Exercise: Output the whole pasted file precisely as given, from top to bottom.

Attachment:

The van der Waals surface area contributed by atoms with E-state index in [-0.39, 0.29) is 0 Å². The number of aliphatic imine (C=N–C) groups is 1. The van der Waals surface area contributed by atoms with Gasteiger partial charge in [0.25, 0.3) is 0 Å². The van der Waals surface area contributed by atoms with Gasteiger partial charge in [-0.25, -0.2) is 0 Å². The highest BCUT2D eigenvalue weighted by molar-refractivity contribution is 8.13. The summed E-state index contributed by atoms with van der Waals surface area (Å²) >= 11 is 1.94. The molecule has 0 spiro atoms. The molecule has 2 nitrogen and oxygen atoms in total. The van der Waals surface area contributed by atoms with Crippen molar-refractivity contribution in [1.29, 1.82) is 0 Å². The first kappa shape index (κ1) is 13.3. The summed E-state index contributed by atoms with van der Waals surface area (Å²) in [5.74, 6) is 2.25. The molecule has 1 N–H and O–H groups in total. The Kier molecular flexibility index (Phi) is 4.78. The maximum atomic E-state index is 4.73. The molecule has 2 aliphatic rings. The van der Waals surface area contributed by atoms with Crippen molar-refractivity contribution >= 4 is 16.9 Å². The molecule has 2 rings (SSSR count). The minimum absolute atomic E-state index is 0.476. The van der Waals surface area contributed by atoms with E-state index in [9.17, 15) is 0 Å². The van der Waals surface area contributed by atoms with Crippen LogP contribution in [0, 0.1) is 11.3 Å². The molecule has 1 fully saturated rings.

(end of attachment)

The van der Waals surface area contributed by atoms with E-state index in [-0.39, 0.29) is 0 Å². The number of aliphatic imine (C=N–C) groups is 1. The van der Waals surface area contributed by atoms with Gasteiger partial charge in [0.25, 0.3) is 0 Å². The van der Waals surface area contributed by atoms with Gasteiger partial charge in [-0.25, -0.2) is 0 Å². The highest BCUT2D eigenvalue weighted by molar-refractivity contribution is 8.13. The summed E-state index contributed by atoms with van der Waals surface area (Å²) >= 11 is 1.94. The molecule has 0 spiro atoms. The molecule has 2 nitrogen and oxygen atoms in total. The van der Waals surface area contributed by atoms with Crippen molar-refractivity contribution in [1.29, 1.82) is 0 Å². The first kappa shape index (κ1) is 13.3. The summed E-state index contributed by atoms with van der Waals surface area (Å²) in [5.74, 6) is 2.25. The molecule has 1 N–H and O–H groups in total. The Kier molecular flexibility index (Phi) is 4.78. The maximum atomic E-state index is 4.73. The molecule has 2 aliphatic rings. The van der Waals surface area contributed by atoms with Crippen molar-refractivity contribution >= 4 is 16.9 Å². The molecule has 2 rings (SSSR count). The minimum absolute atomic E-state index is 0.476. The van der Waals surface area contributed by atoms with E-state index in [9.17, 15) is 0 Å². The van der Waals surface area contributed by atoms with Crippen LogP contribution in [0, 0.1) is 11.3 Å². The molecule has 1 fully saturated rings.